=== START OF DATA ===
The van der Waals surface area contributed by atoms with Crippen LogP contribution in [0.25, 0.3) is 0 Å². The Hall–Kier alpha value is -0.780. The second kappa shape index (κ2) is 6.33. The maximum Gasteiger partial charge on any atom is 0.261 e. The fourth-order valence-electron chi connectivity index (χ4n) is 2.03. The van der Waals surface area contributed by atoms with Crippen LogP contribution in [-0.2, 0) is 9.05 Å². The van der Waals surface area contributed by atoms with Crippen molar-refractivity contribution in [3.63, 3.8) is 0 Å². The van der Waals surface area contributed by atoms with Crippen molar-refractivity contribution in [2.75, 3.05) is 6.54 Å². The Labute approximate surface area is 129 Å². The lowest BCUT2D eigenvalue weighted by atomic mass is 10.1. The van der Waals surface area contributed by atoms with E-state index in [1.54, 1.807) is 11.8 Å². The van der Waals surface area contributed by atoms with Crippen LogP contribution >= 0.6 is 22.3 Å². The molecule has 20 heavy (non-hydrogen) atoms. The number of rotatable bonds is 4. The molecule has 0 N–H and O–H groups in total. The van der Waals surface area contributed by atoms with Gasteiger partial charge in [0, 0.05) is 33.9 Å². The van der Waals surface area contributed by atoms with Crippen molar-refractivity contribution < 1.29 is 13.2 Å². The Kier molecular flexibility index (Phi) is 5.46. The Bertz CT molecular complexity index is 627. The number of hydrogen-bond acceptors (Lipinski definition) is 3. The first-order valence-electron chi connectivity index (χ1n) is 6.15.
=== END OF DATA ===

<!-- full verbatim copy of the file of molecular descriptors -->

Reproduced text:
The van der Waals surface area contributed by atoms with Crippen LogP contribution in [0.25, 0.3) is 0 Å². The Hall–Kier alpha value is -0.780. The second kappa shape index (κ2) is 6.33. The maximum Gasteiger partial charge on any atom is 0.261 e. The fourth-order valence-electron chi connectivity index (χ4n) is 2.03. The van der Waals surface area contributed by atoms with Crippen LogP contribution in [-0.2, 0) is 9.05 Å². The van der Waals surface area contributed by atoms with Crippen molar-refractivity contribution in [3.63, 3.8) is 0 Å². The van der Waals surface area contributed by atoms with Crippen molar-refractivity contribution in [2.75, 3.05) is 6.54 Å². The Labute approximate surface area is 129 Å². The lowest BCUT2D eigenvalue weighted by atomic mass is 10.1. The van der Waals surface area contributed by atoms with E-state index in [1.54, 1.807) is 11.8 Å². The van der Waals surface area contributed by atoms with Crippen LogP contribution >= 0.6 is 22.3 Å². The molecule has 20 heavy (non-hydrogen) atoms. The number of rotatable bonds is 4. The molecule has 0 N–H and O–H groups in total. The van der Waals surface area contributed by atoms with Gasteiger partial charge in [0, 0.05) is 33.9 Å². The van der Waals surface area contributed by atoms with Crippen molar-refractivity contribution < 1.29 is 13.2 Å². The Kier molecular flexibility index (Phi) is 5.46. The Bertz CT molecular complexity index is 627. The number of hydrogen-bond acceptors (Lipinski definition) is 3. The first-order valence-electron chi connectivity index (χ1n) is 6.15.